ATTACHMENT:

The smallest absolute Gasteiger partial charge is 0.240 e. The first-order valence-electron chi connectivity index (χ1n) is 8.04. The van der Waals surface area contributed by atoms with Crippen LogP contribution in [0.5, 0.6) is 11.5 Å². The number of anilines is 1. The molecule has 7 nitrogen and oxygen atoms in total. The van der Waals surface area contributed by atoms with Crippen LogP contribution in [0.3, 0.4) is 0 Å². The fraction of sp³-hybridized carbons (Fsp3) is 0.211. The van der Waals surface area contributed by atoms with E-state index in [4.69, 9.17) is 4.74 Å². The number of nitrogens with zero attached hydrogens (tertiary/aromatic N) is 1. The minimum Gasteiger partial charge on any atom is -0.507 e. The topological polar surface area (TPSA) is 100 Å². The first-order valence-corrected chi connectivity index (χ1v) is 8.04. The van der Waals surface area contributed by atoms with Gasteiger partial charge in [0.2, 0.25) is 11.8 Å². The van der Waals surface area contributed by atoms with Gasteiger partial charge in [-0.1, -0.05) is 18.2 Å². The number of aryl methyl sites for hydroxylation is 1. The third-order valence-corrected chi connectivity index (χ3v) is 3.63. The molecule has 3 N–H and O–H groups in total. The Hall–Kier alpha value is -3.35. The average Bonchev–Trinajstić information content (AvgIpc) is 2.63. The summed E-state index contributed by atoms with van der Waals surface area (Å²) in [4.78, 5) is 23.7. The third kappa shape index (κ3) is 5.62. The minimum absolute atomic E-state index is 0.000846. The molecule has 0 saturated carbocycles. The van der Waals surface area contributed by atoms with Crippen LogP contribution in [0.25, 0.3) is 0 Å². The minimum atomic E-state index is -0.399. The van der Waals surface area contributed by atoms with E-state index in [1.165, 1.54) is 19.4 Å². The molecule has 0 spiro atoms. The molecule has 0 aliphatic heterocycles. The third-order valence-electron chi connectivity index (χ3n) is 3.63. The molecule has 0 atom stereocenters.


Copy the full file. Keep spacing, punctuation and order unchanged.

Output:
The smallest absolute Gasteiger partial charge is 0.240 e. The first-order valence-electron chi connectivity index (χ1n) is 8.04. The van der Waals surface area contributed by atoms with Crippen LogP contribution in [0.5, 0.6) is 11.5 Å². The number of anilines is 1. The molecule has 7 nitrogen and oxygen atoms in total. The van der Waals surface area contributed by atoms with Crippen LogP contribution in [0.3, 0.4) is 0 Å². The fraction of sp³-hybridized carbons (Fsp3) is 0.211. The van der Waals surface area contributed by atoms with E-state index in [4.69, 9.17) is 4.74 Å². The number of nitrogens with zero attached hydrogens (tertiary/aromatic N) is 1. The minimum Gasteiger partial charge on any atom is -0.507 e. The topological polar surface area (TPSA) is 100 Å². The first-order valence-corrected chi connectivity index (χ1v) is 8.04. The van der Waals surface area contributed by atoms with Gasteiger partial charge in [0.2, 0.25) is 11.8 Å². The van der Waals surface area contributed by atoms with Gasteiger partial charge in [-0.1, -0.05) is 18.2 Å². The number of aryl methyl sites for hydroxylation is 1. The third-order valence-corrected chi connectivity index (χ3v) is 3.63. The molecule has 3 N–H and O–H groups in total. The Hall–Kier alpha value is -3.35. The average Bonchev–Trinajstić information content (AvgIpc) is 2.63. The summed E-state index contributed by atoms with van der Waals surface area (Å²) in [4.78, 5) is 23.7. The third kappa shape index (κ3) is 5.62. The minimum absolute atomic E-state index is 0.000846. The molecule has 0 saturated carbocycles. The van der Waals surface area contributed by atoms with Crippen LogP contribution in [0.25, 0.3) is 0 Å². The minimum atomic E-state index is -0.399. The van der Waals surface area contributed by atoms with E-state index in [1.165, 1.54) is 19.4 Å². The molecule has 0 spiro atoms. The molecule has 0 aliphatic heterocycles. The third-order valence-electron chi connectivity index (χ3n) is 3.63. The molecule has 0 atom stereocenters.